Think about your game. Discuss strategy with your teammates before you start. Even if you are just playing a walk-on game, the idea of a preplanned strategy can’t be overstated.
If you are a new player, here is a basic strategy run-down. Because of the complexity of speedball, you’re going to find hundreds of ways to approach a game. Don’t take this advice and these descriptions as the “end all” to paintball tactical decisions. If you are new, learn them and head to your local field armed to discuss appropriate strategy with other players.
For the purpose of learning, let’s assume you are playing 5v5 or 7v7.
A “Front” player’s goal is to grab the opponent’s flag. Fronts will run forward of the other players on your team who will be providing covering fire. The biggest mistake that beginner players make is starting everyone as a “front” player. Everyone gets on the field with the personal goal of getting the flag. It’s not going to work. Designate a front player to get the flag.
“Back” and “mid” players are the opposite. They stay in position, cover major traffic lanes at the beginning of the game, and spray a ton of paint toward opponents. You’ll need back players to initially lay down paint that will take out the other team’s rushing front players. Other than providing covering fire and spraying anyone that pops their head up or out, back players communicate and provide information on player positions to front players.
Back and mid players can fill in key bunkers that are lost when someone on your team is eliminated. As a back or mid player, your goal should be to secure lanes that your teammates can safely move up. Additionally, you’ll want to watch your flanks and remember to secure the snake side of the field.
Starting Box Decisions:
The first step is to decide who is going to be a front player and who will be playing back/mid. You’ll want to make sure that you have a clear idea which bunker everyone is traveling to, who will be running where, and where to expect people diving. Make sure players traveling the furthest distance from the box have the right of way.
Your first option is to just stay at the box and pour paint down lanes you expect your opponents to be. Spend a few seconds shooting before moving, and then move to your predetermined bunker. You should know who is playing in the back or middle for your team. If your team has decided that you will be playing the back or back-center, this should be your initial strategy.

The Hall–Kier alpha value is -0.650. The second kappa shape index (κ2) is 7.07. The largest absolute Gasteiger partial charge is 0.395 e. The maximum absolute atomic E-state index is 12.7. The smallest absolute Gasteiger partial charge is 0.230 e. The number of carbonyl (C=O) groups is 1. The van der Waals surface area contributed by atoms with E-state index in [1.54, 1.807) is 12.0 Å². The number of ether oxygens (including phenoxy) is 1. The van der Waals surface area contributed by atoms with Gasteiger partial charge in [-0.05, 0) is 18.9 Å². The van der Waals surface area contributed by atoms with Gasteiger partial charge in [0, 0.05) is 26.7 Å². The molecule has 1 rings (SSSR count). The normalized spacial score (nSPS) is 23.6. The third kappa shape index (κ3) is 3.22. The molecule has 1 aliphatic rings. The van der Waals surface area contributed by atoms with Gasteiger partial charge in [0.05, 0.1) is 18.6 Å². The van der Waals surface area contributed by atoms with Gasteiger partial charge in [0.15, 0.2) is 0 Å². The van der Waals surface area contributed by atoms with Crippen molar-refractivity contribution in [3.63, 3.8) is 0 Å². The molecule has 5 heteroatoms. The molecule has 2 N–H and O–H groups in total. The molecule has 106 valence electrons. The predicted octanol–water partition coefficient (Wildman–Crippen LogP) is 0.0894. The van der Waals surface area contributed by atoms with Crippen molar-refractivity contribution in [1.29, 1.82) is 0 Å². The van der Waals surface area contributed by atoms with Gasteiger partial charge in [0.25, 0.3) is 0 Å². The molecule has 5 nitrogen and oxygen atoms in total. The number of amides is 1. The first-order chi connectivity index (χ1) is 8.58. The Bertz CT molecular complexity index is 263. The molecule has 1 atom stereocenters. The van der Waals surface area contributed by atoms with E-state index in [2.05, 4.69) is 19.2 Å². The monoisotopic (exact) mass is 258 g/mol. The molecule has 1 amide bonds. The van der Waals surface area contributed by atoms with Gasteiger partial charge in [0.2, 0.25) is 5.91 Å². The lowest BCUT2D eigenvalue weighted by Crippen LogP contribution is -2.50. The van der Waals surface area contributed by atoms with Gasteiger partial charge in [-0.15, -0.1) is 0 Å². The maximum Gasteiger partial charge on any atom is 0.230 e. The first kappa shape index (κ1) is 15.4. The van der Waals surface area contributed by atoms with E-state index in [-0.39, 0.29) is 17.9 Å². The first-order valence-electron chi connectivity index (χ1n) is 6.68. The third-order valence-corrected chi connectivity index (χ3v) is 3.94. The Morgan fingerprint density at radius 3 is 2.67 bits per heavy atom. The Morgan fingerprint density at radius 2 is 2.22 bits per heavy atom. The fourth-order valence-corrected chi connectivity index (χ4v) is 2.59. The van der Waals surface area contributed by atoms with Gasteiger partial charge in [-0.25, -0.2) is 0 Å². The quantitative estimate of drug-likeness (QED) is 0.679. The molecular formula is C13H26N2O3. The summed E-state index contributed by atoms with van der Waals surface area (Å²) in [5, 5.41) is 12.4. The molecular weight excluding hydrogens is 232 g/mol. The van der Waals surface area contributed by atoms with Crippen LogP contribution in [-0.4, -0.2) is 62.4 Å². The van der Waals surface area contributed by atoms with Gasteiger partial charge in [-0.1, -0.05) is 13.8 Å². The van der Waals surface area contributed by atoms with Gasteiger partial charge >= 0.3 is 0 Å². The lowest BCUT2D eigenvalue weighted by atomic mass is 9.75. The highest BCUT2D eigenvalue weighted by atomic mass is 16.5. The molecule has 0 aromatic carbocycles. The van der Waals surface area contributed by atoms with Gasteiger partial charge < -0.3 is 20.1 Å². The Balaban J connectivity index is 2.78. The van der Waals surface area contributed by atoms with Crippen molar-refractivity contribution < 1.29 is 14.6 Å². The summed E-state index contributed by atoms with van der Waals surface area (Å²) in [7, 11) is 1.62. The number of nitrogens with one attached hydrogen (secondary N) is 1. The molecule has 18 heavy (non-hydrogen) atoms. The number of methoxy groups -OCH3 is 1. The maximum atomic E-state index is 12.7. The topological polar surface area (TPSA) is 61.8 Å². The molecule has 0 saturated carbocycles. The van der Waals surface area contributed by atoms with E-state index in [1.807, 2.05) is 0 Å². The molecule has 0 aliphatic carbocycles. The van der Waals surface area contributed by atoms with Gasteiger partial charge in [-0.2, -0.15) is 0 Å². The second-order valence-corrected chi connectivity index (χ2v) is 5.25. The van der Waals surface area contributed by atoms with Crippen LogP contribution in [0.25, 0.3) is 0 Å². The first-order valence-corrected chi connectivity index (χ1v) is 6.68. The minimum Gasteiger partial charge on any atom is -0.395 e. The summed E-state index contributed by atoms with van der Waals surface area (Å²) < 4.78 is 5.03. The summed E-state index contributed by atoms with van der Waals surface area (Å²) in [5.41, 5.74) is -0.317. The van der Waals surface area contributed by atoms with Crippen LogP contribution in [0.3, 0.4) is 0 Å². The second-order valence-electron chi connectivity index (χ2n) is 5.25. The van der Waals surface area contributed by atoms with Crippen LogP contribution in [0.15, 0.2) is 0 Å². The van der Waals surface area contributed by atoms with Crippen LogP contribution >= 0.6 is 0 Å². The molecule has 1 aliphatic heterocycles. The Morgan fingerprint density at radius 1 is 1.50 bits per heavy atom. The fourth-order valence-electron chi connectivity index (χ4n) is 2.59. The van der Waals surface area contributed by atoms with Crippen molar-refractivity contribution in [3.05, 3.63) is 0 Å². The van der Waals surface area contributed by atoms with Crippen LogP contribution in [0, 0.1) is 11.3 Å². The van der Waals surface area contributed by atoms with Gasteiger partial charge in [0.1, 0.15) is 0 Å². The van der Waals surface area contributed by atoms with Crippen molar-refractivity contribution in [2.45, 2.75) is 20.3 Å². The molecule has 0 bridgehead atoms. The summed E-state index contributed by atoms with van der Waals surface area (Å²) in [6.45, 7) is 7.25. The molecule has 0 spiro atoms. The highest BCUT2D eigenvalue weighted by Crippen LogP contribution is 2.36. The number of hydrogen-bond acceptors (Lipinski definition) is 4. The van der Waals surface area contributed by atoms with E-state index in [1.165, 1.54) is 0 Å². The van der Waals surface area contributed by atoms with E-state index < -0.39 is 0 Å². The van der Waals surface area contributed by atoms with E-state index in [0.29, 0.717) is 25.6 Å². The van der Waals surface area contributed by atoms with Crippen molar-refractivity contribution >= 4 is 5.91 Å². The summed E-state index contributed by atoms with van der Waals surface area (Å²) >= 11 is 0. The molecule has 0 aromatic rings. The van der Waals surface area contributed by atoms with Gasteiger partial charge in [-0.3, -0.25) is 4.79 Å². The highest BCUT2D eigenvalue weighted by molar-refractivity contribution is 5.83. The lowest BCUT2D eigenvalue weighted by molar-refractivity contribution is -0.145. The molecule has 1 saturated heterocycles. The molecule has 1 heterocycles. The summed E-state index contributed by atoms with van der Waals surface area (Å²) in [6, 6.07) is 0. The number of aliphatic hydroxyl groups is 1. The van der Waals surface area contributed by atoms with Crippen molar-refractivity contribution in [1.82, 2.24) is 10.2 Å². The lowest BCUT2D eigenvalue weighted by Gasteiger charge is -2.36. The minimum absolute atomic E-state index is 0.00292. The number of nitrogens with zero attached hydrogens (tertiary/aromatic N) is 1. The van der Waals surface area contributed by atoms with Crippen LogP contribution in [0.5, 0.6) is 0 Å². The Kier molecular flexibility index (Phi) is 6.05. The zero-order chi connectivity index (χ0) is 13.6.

You can also run to your bunker while shooting down range. It’s not as fast as sprinting and diving straight for a bunker, but it is a good way to provide covering fire that keeps your opponent’s heads down and sightlines off while you and your teammates move into position. Start shooting right from the start and run into position.
If you’re going to play from the front, your best bet is to cross your fingers and run for it. Don’t hesitate, don’t shoot, just sprint and dive to your position.
After You Are In Position
It’s time to talk to your teammates. Determine how many players are left on the other team. Determine which bunkers are occupied by your team and the opposing team. Hopefully, you’ve walked the field before the game and you understand which bunkers are the most important to hold. If you’ve lost a teammate at an important bunker, you need to call up a rear player to hold that bunker.
After you’ve secured the bunkers you want, look at the lanes you have covered. If you have superiority over a specific lane as a back player, you’ll want to communicate that to fronts and move teammates down the field and toward the flag. Constant communication is the key. Remember, if you aren’t shooting or moving you are talking and sometimes you need to move, shoot and talk at the same time.
Basic Mid to Late Game
If you are in position well, this part gets easier. When you have a numbers advantage, play aggressively. If you don’t have an advantage, stay on the defense until things are evened up. If you have more players, you can look for weak bunkers and attempt bunker them. If you have fewer players, you’ll want to lock up all lanes and pin down movement. Just a few backs can effectively lock down opponents for some time.
Those are the basics.
There are 100 ways to end the game or to progress from the mid to late game stage. The basics always hold true. When a player goes down, you need to bring a back to replace that position. You need to designate players at the start of the match, determine where each person is heading and where the vital lanes are, decide on a starting strategy, and—once you are in position—communicate.
That’s it for now.
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